Cooper Union Hall Was Ablaze With Chita Rivera, Idina Menzel, Tiny Fey, Jeremy Jordan, Audra McDonald and Many More
by Grace Treston
A tangible atmosphere of courage, emotion, and determination permeated throughout The Cooper Union’s Great Hall on June 30. A team of many, speaking for different facets of one universal goal, came together to entertain and educate at Concert for America.
The Great Hall’s grandeur was the ideal setting for an evening of fiery representation for children who are yet to be reunited with their families. The iconic space has historically been used as a platform for the nation’s greatest speakers – including Abraham Lincoln and Theodore Roosevelt, no less – and the famous podium was a bastion for powerful speeches on Saturday night.
In addition to racking up an impressive ensemble of Broadway icons, Concert for America’s main aim was to benefit four non-profit organizations that are currently working along the United States’ southern border with the aim of protecting the civil and human rights of families.
It would be ridiculous to feign ignorance and say that the night was not political – of course it was. But a key point here is that its objective was not to divide, but to unite. Appealing to both ends of the spectrum, acknowledging the flaws of all former and current administrations, and the structuring of practical and humane solutions were the strengths of Concert for America.
The well-thought-out arguments and solid plans demonstrated by the evening’s speakers were important to hear, and the team’s call for immediate action was thunderous. We all have an obligation to think critically, and educate ourselves from reputable sources on what the right path to take is – but for right here, in this piece, the musicality and theatrics of Broadway’s brightest stars are to be commended.
For a show that had just 10 days of planning, the most recent Concert for America was an incredible achievement. Sirius XM’s Seth Rudetsky and James Wesley clearly worked tirelessly and passionately to get the ball rolling in such a short space of time – and no networking rock was left unturned. Every possible media and theater connection was used to pull off the three-hour concert, and the star-studded cast was outstanding to watch in person.
Naturally, Idina Menzel’s involvement was a major drive of the buzz surrounding the show – the Tony Award winner’s repertoire of stage, film, and TV work is hard to beat. Surprisingly, at the top of the show, Idina shocked the audience by casually walking on to the stage with no formal introduction, boastful fanfare, or drawn-out speeches. Menzel simply strolled to center-stage, waved gleefully, and performed a stripped-back and beautiful rendition of “I See You.” Her hectic work schedule meant that the RENT and Wicked star was forced to disappear as soon as she had arrived, which the audience simultaneously lamented and appreciated.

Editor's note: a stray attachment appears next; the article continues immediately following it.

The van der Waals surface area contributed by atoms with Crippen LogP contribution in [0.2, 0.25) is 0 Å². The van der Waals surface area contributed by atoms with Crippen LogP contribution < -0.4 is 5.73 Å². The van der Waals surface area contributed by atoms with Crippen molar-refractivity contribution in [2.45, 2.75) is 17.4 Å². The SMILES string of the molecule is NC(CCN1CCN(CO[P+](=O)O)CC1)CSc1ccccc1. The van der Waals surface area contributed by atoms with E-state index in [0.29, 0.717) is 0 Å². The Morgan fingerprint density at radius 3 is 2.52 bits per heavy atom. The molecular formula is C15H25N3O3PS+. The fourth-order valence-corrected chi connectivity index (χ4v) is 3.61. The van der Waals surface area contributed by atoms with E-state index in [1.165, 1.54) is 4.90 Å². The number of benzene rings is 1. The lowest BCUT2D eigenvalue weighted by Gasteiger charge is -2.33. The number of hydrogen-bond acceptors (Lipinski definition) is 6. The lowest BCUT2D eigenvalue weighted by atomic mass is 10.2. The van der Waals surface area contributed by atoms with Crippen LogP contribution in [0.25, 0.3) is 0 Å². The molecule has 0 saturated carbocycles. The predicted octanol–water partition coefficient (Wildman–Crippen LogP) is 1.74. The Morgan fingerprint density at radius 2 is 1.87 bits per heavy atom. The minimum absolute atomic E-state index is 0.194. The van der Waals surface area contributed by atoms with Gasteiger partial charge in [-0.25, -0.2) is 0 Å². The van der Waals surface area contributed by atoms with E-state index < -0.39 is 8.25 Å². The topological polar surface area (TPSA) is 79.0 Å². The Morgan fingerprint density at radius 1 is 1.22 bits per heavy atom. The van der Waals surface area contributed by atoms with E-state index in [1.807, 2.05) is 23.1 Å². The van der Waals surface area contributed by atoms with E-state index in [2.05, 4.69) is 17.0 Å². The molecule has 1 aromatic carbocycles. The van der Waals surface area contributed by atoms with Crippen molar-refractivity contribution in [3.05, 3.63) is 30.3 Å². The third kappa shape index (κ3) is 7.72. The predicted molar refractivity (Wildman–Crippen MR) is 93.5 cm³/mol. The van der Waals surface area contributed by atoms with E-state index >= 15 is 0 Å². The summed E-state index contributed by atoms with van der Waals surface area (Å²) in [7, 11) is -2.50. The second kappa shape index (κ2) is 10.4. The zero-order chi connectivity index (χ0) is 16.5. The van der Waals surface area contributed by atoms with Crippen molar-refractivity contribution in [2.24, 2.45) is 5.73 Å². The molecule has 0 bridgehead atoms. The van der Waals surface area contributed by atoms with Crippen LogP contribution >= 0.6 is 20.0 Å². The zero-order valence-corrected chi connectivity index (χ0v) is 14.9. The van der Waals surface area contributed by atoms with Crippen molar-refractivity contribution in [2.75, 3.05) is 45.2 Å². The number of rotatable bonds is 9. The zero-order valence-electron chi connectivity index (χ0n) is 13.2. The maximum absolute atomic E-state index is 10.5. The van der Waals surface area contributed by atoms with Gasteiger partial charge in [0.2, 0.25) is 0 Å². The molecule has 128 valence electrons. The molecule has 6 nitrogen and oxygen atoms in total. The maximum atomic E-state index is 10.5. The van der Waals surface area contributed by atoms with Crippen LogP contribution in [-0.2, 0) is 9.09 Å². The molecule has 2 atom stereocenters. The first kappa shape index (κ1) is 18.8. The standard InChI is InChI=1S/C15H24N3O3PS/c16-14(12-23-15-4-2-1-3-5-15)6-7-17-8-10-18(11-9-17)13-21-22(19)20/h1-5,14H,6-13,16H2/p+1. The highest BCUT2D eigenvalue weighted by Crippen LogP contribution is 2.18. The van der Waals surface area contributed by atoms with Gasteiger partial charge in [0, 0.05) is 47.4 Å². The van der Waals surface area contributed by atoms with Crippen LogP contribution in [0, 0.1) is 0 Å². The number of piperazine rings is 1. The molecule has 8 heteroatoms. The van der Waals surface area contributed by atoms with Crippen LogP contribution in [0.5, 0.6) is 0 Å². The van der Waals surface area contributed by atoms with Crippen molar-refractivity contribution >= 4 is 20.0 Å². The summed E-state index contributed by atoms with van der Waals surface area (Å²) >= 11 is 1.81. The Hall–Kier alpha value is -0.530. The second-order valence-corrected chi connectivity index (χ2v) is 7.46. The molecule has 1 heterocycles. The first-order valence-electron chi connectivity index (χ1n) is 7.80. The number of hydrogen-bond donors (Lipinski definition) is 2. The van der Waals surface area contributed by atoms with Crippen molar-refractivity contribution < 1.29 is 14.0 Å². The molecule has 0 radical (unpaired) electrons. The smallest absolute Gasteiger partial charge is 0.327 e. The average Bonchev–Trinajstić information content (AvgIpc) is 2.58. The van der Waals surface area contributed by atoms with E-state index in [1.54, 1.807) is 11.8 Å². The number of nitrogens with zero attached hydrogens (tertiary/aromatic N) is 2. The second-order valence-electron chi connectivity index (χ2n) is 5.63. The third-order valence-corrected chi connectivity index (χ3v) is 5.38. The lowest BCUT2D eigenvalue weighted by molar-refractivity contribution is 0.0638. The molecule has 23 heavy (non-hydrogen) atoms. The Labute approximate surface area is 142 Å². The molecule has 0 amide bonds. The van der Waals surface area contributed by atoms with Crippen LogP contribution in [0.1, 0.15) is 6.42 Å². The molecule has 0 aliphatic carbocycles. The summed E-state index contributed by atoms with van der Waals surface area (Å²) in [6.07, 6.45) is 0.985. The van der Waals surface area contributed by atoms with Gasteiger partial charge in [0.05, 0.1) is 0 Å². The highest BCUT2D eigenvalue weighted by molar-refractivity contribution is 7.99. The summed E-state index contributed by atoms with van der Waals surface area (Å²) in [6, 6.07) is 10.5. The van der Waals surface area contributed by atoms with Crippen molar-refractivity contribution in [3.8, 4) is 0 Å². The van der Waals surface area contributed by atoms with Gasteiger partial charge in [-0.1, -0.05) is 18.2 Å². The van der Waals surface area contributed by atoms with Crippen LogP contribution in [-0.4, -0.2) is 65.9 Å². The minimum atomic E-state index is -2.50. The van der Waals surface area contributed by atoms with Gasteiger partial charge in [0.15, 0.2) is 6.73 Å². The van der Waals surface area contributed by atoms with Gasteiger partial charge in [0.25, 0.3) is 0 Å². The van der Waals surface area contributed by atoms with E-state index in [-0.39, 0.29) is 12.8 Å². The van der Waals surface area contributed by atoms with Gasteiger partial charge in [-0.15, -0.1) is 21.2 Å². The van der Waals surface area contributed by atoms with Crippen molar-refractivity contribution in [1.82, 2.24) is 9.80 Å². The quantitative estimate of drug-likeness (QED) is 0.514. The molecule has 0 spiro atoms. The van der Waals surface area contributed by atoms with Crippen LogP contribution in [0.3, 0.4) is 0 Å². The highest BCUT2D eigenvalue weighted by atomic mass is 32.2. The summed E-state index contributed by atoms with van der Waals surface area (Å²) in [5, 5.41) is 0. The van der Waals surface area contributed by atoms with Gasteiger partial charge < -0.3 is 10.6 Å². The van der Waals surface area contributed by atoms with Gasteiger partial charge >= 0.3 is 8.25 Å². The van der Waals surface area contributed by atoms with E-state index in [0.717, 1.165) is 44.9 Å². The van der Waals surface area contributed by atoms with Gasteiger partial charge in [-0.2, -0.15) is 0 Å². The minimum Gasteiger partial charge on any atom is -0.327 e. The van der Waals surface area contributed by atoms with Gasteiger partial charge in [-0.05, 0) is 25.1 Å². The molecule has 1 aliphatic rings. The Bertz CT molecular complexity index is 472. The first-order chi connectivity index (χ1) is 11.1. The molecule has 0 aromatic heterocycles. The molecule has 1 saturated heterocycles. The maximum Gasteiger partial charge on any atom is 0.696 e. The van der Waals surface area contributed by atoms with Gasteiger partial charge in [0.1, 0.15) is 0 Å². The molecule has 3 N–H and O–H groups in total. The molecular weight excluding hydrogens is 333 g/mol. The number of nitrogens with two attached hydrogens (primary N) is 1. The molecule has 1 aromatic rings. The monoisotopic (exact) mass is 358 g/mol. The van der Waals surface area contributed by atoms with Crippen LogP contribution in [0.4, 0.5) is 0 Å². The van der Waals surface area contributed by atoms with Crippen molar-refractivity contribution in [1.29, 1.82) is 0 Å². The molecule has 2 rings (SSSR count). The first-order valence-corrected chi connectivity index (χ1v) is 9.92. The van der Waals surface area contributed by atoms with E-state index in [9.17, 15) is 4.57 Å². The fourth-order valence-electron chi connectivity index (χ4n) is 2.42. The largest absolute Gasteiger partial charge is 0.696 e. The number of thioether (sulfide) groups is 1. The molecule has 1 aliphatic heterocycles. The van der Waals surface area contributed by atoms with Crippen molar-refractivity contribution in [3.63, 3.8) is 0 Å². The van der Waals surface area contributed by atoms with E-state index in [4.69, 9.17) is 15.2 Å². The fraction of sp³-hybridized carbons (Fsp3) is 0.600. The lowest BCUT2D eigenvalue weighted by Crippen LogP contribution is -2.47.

The presence of legendary Chita Rivera was perhaps the most entertaining point of the entire night. The 85-year-old Broadway queen – who loudly and proudly proclaims her Puerto Rican heritage – gifted the audience with startlingly energetic choreography and priceless spoken gems. Chita provided us with anecdotes from her days in West Side Story, a performance of “America,” and even the duet “The Apple Doesn’t Fall Very Far” with her daughter Lisa Mordente.
An outstanding performance by Shaina Taub of her song “Huddled Masses” marked the emotional high point of the evening, with the collective voices of the Brooklyn Youth Chorus echoing Taub’s powerful lyrics.
James and Seth’s informative banter throughout the show, interspersed with hard-hitting interviews with those working hands-on at detention centers for immigrant children, kept the show grounded and driven.
Tina Fey, with her inimitable charm and insight, managed not to overshadow her two young companions – Fey was accompanied by a young boy and girl, whose poems about the compassion of humanity spoke of wisdom beyond their years.
Other outstanding performances that cannot go unmentioned were that of Audra McDonald singing “Climb Every Mountain,” Jeremy Jordan’s “Over the Rainbow,” Patrick Wilson’s “Breeze Off the River,” Olga Merediz’s “Paciencia y Fe,” Mandy Gonzalez’s “Fearless,” and Keala Settle’s performance of the Academy Award-nominated “This is Me.”
The evening managed to bring a strong sense of hope and might to New York City – and left the audience with the overwhelming feeling that justice will prevail.
Photos: Monica Simoes
To learn more, or to donate towards Al Otro Lado, the Texas Civil Rights Project, the ACLU Foundation of Texas, or the Florence Project, go to www.ConcertsForAmerica.com.